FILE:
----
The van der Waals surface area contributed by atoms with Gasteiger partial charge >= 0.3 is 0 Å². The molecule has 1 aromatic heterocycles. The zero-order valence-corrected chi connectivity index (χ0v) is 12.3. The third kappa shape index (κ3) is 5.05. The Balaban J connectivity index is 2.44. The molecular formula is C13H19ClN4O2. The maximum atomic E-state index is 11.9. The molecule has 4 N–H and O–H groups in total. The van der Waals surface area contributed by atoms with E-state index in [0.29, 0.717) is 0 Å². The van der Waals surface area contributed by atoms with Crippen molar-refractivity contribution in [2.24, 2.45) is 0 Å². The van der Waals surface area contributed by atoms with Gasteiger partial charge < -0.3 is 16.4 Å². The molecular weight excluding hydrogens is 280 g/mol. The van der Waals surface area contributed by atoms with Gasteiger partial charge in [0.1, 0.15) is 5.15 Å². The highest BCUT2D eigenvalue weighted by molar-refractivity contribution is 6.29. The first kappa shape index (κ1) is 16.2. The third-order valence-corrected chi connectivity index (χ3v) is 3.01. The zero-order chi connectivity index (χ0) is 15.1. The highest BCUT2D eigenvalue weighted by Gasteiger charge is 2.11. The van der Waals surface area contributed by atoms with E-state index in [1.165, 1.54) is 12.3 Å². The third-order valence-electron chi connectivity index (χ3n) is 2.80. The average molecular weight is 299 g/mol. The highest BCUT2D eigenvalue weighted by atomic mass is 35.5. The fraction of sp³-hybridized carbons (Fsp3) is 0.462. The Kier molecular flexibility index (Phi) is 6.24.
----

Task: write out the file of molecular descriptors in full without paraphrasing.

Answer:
The van der Waals surface area contributed by atoms with Gasteiger partial charge >= 0.3 is 0 Å². The molecule has 1 aromatic heterocycles. The zero-order valence-corrected chi connectivity index (χ0v) is 12.3. The third kappa shape index (κ3) is 5.05. The Balaban J connectivity index is 2.44. The molecular formula is C13H19ClN4O2. The maximum atomic E-state index is 11.9. The molecule has 4 N–H and O–H groups in total. The van der Waals surface area contributed by atoms with E-state index in [0.29, 0.717) is 0 Å². The van der Waals surface area contributed by atoms with Crippen molar-refractivity contribution in [2.24, 2.45) is 0 Å². The van der Waals surface area contributed by atoms with Gasteiger partial charge < -0.3 is 16.4 Å². The molecular weight excluding hydrogens is 280 g/mol. The van der Waals surface area contributed by atoms with Gasteiger partial charge in [0.1, 0.15) is 5.15 Å². The highest BCUT2D eigenvalue weighted by molar-refractivity contribution is 6.29. The first kappa shape index (κ1) is 16.2. The third-order valence-corrected chi connectivity index (χ3v) is 3.01. The zero-order chi connectivity index (χ0) is 15.1. The highest BCUT2D eigenvalue weighted by Gasteiger charge is 2.11. The van der Waals surface area contributed by atoms with E-state index in [1.165, 1.54) is 12.3 Å². The third-order valence-electron chi connectivity index (χ3n) is 2.80. The average molecular weight is 299 g/mol. The highest BCUT2D eigenvalue weighted by atomic mass is 35.5. The fraction of sp³-hybridized carbons (Fsp3) is 0.462. The Kier molecular flexibility index (Phi) is 6.24.